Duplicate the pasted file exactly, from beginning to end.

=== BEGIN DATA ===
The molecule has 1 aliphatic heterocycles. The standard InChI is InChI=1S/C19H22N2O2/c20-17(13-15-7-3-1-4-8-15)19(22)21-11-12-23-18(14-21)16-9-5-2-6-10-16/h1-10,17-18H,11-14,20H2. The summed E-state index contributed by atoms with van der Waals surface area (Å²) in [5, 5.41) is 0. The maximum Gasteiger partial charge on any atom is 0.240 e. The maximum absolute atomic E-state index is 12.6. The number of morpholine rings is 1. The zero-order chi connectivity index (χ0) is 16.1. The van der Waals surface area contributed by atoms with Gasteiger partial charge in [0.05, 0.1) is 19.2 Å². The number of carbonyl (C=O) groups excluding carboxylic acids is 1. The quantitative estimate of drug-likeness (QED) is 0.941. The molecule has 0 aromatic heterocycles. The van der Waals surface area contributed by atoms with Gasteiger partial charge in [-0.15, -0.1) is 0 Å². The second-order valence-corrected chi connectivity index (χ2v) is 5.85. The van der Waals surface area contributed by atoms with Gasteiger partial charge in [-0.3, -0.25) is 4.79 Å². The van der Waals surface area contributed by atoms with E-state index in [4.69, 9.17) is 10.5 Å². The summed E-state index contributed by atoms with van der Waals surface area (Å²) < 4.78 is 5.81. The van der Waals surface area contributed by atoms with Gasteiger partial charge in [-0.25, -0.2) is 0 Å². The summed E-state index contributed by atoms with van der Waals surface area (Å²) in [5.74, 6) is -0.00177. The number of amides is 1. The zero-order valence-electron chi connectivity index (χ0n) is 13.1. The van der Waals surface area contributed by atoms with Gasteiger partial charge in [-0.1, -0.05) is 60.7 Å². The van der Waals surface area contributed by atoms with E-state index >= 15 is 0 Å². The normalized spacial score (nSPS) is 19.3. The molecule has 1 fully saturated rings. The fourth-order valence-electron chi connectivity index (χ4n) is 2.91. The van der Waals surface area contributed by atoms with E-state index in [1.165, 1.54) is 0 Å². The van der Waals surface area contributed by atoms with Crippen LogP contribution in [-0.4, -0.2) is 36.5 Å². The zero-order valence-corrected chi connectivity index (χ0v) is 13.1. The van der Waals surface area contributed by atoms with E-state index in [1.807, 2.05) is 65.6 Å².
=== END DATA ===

The molecule has 1 aliphatic heterocycles. The standard InChI is InChI=1S/C19H22N2O2/c20-17(13-15-7-3-1-4-8-15)19(22)21-11-12-23-18(14-21)16-9-5-2-6-10-16/h1-10,17-18H,11-14,20H2. The summed E-state index contributed by atoms with van der Waals surface area (Å²) in [5, 5.41) is 0. The maximum Gasteiger partial charge on any atom is 0.240 e. The maximum absolute atomic E-state index is 12.6. The number of morpholine rings is 1. The zero-order chi connectivity index (χ0) is 16.1. The van der Waals surface area contributed by atoms with Gasteiger partial charge in [0.05, 0.1) is 19.2 Å². The number of carbonyl (C=O) groups excluding carboxylic acids is 1. The quantitative estimate of drug-likeness (QED) is 0.941. The molecule has 0 aromatic heterocycles. The van der Waals surface area contributed by atoms with Gasteiger partial charge in [-0.15, -0.1) is 0 Å². The second-order valence-corrected chi connectivity index (χ2v) is 5.85. The van der Waals surface area contributed by atoms with Gasteiger partial charge in [-0.3, -0.25) is 4.79 Å². The van der Waals surface area contributed by atoms with E-state index in [4.69, 9.17) is 10.5 Å². The summed E-state index contributed by atoms with van der Waals surface area (Å²) < 4.78 is 5.81. The van der Waals surface area contributed by atoms with Gasteiger partial charge in [-0.25, -0.2) is 0 Å². The summed E-state index contributed by atoms with van der Waals surface area (Å²) in [5.74, 6) is -0.00177. The number of amides is 1. The zero-order valence-electron chi connectivity index (χ0n) is 13.1. The van der Waals surface area contributed by atoms with Gasteiger partial charge in [-0.1, -0.05) is 60.7 Å². The van der Waals surface area contributed by atoms with E-state index >= 15 is 0 Å². The normalized spacial score (nSPS) is 19.3. The molecule has 1 fully saturated rings. The fourth-order valence-electron chi connectivity index (χ4n) is 2.91. The van der Waals surface area contributed by atoms with E-state index in [1.165, 1.54) is 0 Å². The van der Waals surface area contributed by atoms with Crippen LogP contribution in [-0.4, -0.2) is 36.5 Å². The zero-order valence-corrected chi connectivity index (χ0v) is 13.1. The van der Waals surface area contributed by atoms with E-state index in [1.807, 2.05) is 65.6 Å².